Light and shade
In College the other day.
Quote of the Day
”Commerce in the 21st century is espionage for profit.”
- Historian Jill Lepore, writing in the New Yorker.
Musical alternative to the morning’s radio news
Ray Charles | Georgia On My Mind
Georgia may also be on Trump’s mind, but for a different reason.
Long Read of the Day
AI Chatbots Don’t Care About Your Social Norms
They seem to fool people into thinking they’re human, argue Jacob Browning and Yann Lecun in this essay but they are actually exceedingly alien.
With artificial intelligence now powering Microsoft’s Bing and Google’s Bard search engines, brilliant and clever conversational AI is at our fingertips. But there have been many uncanny moments — including casually delivered disturbing comments like calling a reporter ugly, declaring love for strangers or rattling off plans for taking over the world.
To make sense of these bizarre moments, it’s helpful to start by thinking about the phenomenon of saying the wrong thing. Humans are usually very good at avoiding spoken mistakes, gaffes and faux pas. Chatbots, by contrast, screw up a lot. Understanding why humans excel at this clarifies when and why we trust each other — and why current chatbots can’t be trusted.
Getting It Wrong
For GPT-3, there is only one way to say the wrong thing: By making a statistically unlikely response to whatever the last few words were. Its understanding of context, situation and appropriateness concerns only what can be derived from the user’s prompt. For ChatGPT, this is modified slightly in a novel and interesting way. In addition to saying something statistically likely, the model’s responses are also reinforced by human evaluators: The system outputs a response, and human evaluators either reinforce it as a good one or not (a grueling, traumatizing process for the evaluators). The upshot is a system that is not just saying something plausible, but also (ideally) something a human would judge to be appropriate — if not the right thing, at least not offensive…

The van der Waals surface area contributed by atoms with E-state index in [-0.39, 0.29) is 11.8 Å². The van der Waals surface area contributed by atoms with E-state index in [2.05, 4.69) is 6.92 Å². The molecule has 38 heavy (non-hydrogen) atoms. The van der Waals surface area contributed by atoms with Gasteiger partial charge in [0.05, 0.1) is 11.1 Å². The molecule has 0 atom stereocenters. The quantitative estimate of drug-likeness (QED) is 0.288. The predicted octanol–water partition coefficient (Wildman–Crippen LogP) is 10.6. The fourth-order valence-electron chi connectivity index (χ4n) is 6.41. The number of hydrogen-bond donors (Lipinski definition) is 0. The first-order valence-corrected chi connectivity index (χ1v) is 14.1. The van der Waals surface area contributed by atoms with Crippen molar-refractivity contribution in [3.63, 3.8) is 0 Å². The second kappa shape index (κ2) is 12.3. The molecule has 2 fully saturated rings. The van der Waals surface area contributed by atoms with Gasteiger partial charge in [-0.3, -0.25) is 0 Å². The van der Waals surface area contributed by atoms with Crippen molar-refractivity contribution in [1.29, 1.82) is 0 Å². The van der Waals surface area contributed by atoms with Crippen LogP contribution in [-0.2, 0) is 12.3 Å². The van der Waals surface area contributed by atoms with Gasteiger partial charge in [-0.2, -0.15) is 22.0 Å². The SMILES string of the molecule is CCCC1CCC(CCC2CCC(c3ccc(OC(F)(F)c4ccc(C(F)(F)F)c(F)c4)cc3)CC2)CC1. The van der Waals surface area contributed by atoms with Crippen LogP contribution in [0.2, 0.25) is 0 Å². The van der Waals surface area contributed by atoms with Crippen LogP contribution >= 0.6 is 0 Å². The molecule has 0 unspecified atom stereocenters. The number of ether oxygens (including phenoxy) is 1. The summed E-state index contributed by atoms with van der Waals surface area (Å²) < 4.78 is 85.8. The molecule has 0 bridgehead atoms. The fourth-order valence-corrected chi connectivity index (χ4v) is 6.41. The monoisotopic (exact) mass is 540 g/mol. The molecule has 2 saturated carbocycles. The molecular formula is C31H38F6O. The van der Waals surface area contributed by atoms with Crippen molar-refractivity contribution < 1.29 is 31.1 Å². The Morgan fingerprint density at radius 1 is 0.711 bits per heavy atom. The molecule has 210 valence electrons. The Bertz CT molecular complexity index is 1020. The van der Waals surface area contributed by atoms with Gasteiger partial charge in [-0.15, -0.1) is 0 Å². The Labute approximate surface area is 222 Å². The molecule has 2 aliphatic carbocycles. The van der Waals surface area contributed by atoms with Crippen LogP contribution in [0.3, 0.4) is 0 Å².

Great essay. The authors’ conclusion ought to be printed in 95-point Helevetica Bold on every schoolroom and lecture-hall wall:
The upshot is that chatbots aren’t conversing in a human way, and they’ll never get there solely by saying statistically likely things. Without a genuine understanding of the social world, these systems are just idle chatterboxes — no matter how witty or eloquent.
I’ve written for the Observer for a long time (my first piece in the paper was published in 1972, I think, and I’ve been a weekly columnist there ever since 1987).
At one stage during that time, the paper had my fellow-countryman Conor Cruise O’Brien as its Editor-in-Chief. He was a big figure in every sense of the word — an experienced diplomat and UN official (he had been the UN’s High Representative in Katanga during the Congolese civil war), the Schweitzer Professor of the Humanities at New York university, a Cabinet minister in Ireland, a distinguished author of fine books (on Camus and Edmund Burke, to name just two), and a major public intellectual.
He was also a formidable drinker, and if you went to the pub with him on a Friday night you needed to be ready for anything. One evening he said to me, “Is it true that you’re an academic as well as a journalist?”. “I’m afraid it is, Conor”, I replied. “I see,” he said. “Same as me: you have a foot in both graves.”
He liked the Observer but I think he regarded many of us as woolly-headed liberals. Still, he appreciated the ethos of the paper and occasionally told stories against himself about it.
One was about a day when he was phoning in the copy for his column from some distant land and at one point dictated as follows to the copy-taker: “the atmosphere was redolent of fin-de-siecle Vienna — that’s French – f-i—n-space-d-e-space…” At which point the copy-taker politely stopped him and said, “I think you should take it for granted, Dr O’Brien, that a copy-taker on the Observer would know what the French for ‘end of the century’ is.”
It was a good story and we all laughed at it. But although I knew the phrase at the heart of the story, I had no real understanding of what it implied.
I’m reading — for the first time — Stefan Zweig’s The World of Yesterday, and his account of the Vienna in which he was a precocious teenager and young man is one a truly remarkable evocation of a special era. I’m finding the book unputdownable (to resort to cliché) and am retrospectively grateful to Clive James whose essay on Zweig in his collection Cultural Amnesia was what started me down this enjoyable rabbit-hole.
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